2. External Services:
    • Where to configure this: Setup -> External Services
    • What these configurations tell Salesforce: Where the OpenAPI 2.0 specification is located (relative to the domain URL of the Named Credential), and/or what the API specification is. The specification describes what API callouts Salesforce can make to the external service.
  3. Flow Action:
    • Where to configure this: Setup -> Flow
    • What these configurations tell Salesforce: Which action / callout you want to make to the external API, what input parameters you want to send, and what variable you want to use to store the response.

Example

This example shows how to the register the OpenAPI 2.0 specification for the Swagger PetStore API, as well as configure a callout to the PetStore API in Flow:

Named Credential:

External Service:

Flow – Add “findPetsByStatus” action:

Flow – Configure Input Parameters and Store Response:

Learn More

Here are some more resources for you to learn more about External Services:

External Services Trailhead

Katie Kodes’ Tutorial

Flow Use Case – New Task Button with picklist for selecting the record type

When our org migrated to Lightning, we were faced with an interesting issue: we had many task record types and in order to enable our end users to create tasks from the activity composer, we had to create a different quick action for each task record type. The result wasn’t pretty

Too many tabs

Our users wanted a simple button where they could create a task with one click and be able to select the task record type.
When I set out to build the solution, I started by using a Get Records element to query the record type object but soon realized that I can’t filter this list based on the record types available to the current user.

I was able to provide a nice solution using the new invocable action and quickChoice component found here on this site. I used the Get Record Type Info by Object action to generate a list of record types available to the current user. Then I fed the record type labels and Ids into the Quick Choice component. Finally I created the task and used the Navigate to Record action to open the new task in edit mode.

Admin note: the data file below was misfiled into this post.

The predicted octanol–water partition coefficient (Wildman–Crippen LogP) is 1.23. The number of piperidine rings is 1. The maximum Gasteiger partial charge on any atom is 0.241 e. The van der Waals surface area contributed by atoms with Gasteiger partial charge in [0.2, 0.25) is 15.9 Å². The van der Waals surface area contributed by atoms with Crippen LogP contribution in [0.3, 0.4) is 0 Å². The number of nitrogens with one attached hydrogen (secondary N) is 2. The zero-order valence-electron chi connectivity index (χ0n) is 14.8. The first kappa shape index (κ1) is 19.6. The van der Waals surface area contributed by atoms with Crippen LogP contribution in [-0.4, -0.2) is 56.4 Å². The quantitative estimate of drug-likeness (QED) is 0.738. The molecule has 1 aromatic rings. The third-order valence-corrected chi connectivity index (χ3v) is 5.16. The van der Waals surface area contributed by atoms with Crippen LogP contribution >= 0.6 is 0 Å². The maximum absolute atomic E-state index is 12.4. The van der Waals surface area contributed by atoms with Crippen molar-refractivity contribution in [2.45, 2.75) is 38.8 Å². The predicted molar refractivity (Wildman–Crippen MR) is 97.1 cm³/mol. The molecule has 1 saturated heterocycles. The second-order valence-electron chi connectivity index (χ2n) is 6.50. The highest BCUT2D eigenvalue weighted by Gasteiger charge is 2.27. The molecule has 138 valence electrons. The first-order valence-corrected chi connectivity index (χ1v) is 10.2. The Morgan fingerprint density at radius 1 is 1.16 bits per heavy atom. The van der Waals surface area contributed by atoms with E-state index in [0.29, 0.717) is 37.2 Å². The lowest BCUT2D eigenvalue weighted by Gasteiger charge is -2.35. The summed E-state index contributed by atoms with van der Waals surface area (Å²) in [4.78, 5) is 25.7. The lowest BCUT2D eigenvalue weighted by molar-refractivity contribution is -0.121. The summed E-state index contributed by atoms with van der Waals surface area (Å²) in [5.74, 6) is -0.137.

Get the available record types
You need to check this box to store the output value
The new task Id is fed into this action
And this is the completed flow
Here is the end user experience

Preventing duplicate junction object records by GORAV SETH

GORAV SETH demonstrates how you can use the new flow before save trigger combined with duplicate rules to prevent creation of duplicate junction object records.
Check it out

Get Record Type Info by Object – Flow Action

This action can be used to generate a list of record types for a specific object. This can be useful when you would like to present a record type selector to the user. Can be used as inputs to the QuickChoice managed package by setting Input Mode to “Dual String Collections”. Pass in one output collection for Labels and one for the underlying values

Inputs

AttributeTypeDescription
Object NameStringAPI name of the target object example “Task” or “MyObject__c”
ignoreMasterRecordTypeBooleanIf “on” then “Master” will not be added to the list of record types
onlyReturnActiveRecordTypesBooleanIf “on” then only active record types will be added to the list
onlyReturnRecordTypesAvailableToCurrentUserBooleanIf “on” then only record types available to the current user will be returned

Outputs

AttributeTypeDescription
errorsStringcaptures details of any error that occurred
recordTypeIdsStringIds of the records types.
recordTypeNamesStringNames of the record types.

Installation

Install this action as part of the QuickChoice managed package or as a standalone package.

Source

How to create a Map collection in Flows by Narender Singh

Narender Singh form ForcePanda wrote a two blog series about using map collections in flows. The second blog makes good use of the new generic sObject support in flows coming in the Spring ’20 release

Part 1: https://forcepanda.wordpress.com/2019/12/17/how-to-create-a-map-collection-in-flows-part-1/

Part 2: https://forcepanda.wordpress.com/2019/12/18/how-to-create-a-map-collection-in-flows-part-2flow-map-methods-spring20delight/